October is Cyber Security Awareness Month

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The Internet and communication technologies provide Canadians, businesses, and institutions with the essential means to access information, offer services and create opportunities. Over the years, however, the exponential growth in these technologies has also increased the potential for cyber threats. Cybercriminals are increasingly targeting and exploiting Canadian citizens, businesses, and our critical infrastructure systems.

Cyber capabilities, once rare and expensive, have now become commonplace and affordable. That, along with the borderless and anonymous nature of cybercrime, amplifies the pool of potential victims.

Cyber security has always been important, but with more and more people relying on the internet for work, day-to-day tasks, business, social connections, financial services and more, it is vital that we learn how to keep ourselves safe.

October is Cyber Security Awareness Month and the RCMP is asking Canadians to take time this month to learn about cybercrime, how to protect yourself, and what to do if you are victimized.

What can Canadians do?

  • Visit the RCMP’s Cyber Safety pages and social media, as well as, Get Cyber Safe‘s website. Follow them on FacebookTwitter, Instagram and LinkedIn for great cyber tips and information!
  • Know how to report a cybercrime or cyber fraud. If an individual, business or organization experiences a cybercrime, they should contact their local police immediately. It’s also important that they report the incident, whether they fell victim or not, to the Canadian Anti-Fraud Centre online or toll-free at 1-888-495-8501.
  • Share the information you learn with those around you!

What is law enforcement doing?

The criminal exploitation of new and emerging technologies requires new policing measures to keep pace in a digital era. Cybercrime investigations are complex and technical in nature. They require strong domestic and international partnerships, specialized investigative skills, and advanced tools and technologies. The RCMP takes cybercrime seriously and has a number of programs, units and teams actively working on it, including:

  • National Cybercrime Coordination Unit (NC3)
  • Federal Policing Cybercrime
  • Cybercrime Investigative Teams including Cyber Capability Specialists from federal, provincial, local and international police
  • Cyber Capability Specialists
  • Canadian Anti-Fraud Centre

The RCMP works closely with law enforcement partners and other lead security agencies, private and public sectors, including academia in Canada and abroad, to investigate and address cybercrime. Learn more about how we combat cybercrime.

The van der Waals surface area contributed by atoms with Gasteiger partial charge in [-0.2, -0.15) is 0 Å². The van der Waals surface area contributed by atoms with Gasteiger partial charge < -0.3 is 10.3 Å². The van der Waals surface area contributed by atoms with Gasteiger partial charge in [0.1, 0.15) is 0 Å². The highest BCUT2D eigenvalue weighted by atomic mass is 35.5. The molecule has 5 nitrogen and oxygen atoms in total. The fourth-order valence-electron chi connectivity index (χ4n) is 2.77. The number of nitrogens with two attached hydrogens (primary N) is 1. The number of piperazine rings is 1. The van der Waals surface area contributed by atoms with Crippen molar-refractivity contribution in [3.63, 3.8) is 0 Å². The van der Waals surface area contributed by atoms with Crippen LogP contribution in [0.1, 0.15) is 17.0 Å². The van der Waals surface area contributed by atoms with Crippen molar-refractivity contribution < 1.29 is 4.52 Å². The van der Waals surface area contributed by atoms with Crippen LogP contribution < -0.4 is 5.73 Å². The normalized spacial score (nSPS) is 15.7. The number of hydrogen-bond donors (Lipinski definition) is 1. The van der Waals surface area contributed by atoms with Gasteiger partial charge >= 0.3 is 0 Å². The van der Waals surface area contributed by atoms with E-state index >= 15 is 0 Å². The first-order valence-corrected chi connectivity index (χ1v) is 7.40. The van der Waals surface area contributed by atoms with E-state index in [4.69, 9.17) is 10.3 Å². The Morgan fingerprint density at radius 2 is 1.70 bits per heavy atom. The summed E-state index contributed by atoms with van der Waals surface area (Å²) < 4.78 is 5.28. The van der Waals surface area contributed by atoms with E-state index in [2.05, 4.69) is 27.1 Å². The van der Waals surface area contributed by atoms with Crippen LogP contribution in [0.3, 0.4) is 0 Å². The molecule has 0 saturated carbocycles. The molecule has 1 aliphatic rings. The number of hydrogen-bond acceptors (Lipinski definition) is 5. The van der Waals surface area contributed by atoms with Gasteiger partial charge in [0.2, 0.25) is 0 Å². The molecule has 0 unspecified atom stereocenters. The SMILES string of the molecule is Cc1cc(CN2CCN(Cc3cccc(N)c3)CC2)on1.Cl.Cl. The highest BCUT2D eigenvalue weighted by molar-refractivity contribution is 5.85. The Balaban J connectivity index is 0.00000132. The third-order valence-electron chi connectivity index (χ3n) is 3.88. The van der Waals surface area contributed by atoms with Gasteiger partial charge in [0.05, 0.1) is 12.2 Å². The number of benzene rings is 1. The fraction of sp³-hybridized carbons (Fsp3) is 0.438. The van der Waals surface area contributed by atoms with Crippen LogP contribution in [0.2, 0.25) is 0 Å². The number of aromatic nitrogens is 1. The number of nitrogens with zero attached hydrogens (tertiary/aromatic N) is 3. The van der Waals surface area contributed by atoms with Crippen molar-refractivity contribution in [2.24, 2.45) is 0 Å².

Cybercrime is a significant issue that is having real impacts on individuals, businesses and organizations in Canada and around the world. No one can fight cybercrime alone. The NC3 was created specifically to help bring law enforcement, private, public and non-governmental sectors together to collaborate in combatting cybercrime. Cyber Security Awareness Month serves as a good reminder that everyone has a part to play in cyber security and by doing our part, we will all be better off.

Director General Chris Lynam of the National Cybercrime Coordination Unit (NC3) and the Canadian Anti-Fraud Centre (CAFC) at the RCMP

The complex nature of cybercrime means there is no simple solution to stopping it. The best way to tackle this borderless problem is with a team approach. The RCMP is committed to working with victims of cybercrime, our public and private sector partners, academia, and our international law enforcement partners to address the threats to Canadians, find meaningful solutions to reduce the rate of victimization and hold criminals to account for their actions.

Acting Director General Kelly Bradshaw, of the Federal Policing Cybercrime and Financial Crime Units, at the RCMP

Quick facts

  • Cybercrime continues to be the cyber threat that is most likely to affect Canadians and Canadian organizations.
  • It is estimated that only 5-10% of all cybercrimes and fraud are reported to police.
  • The RCMP continues to see an increase in ransomware in Canada. Since June 2020, the National Cybercrime Coordination Unit (NC3) has received over 2,200 requests for assistance from domestic and international law enforcement partners. Of these requests, over 30% related to ransomware.
  • The NC3 and Canadian Anti-Fraud Centre (CAFC) are working together to implement a new national cybercrime and fraud reporting system. The new system is currently live in a beta version and is accepting up to 25 reports per day. The system is expected to be fully operational by 2024.

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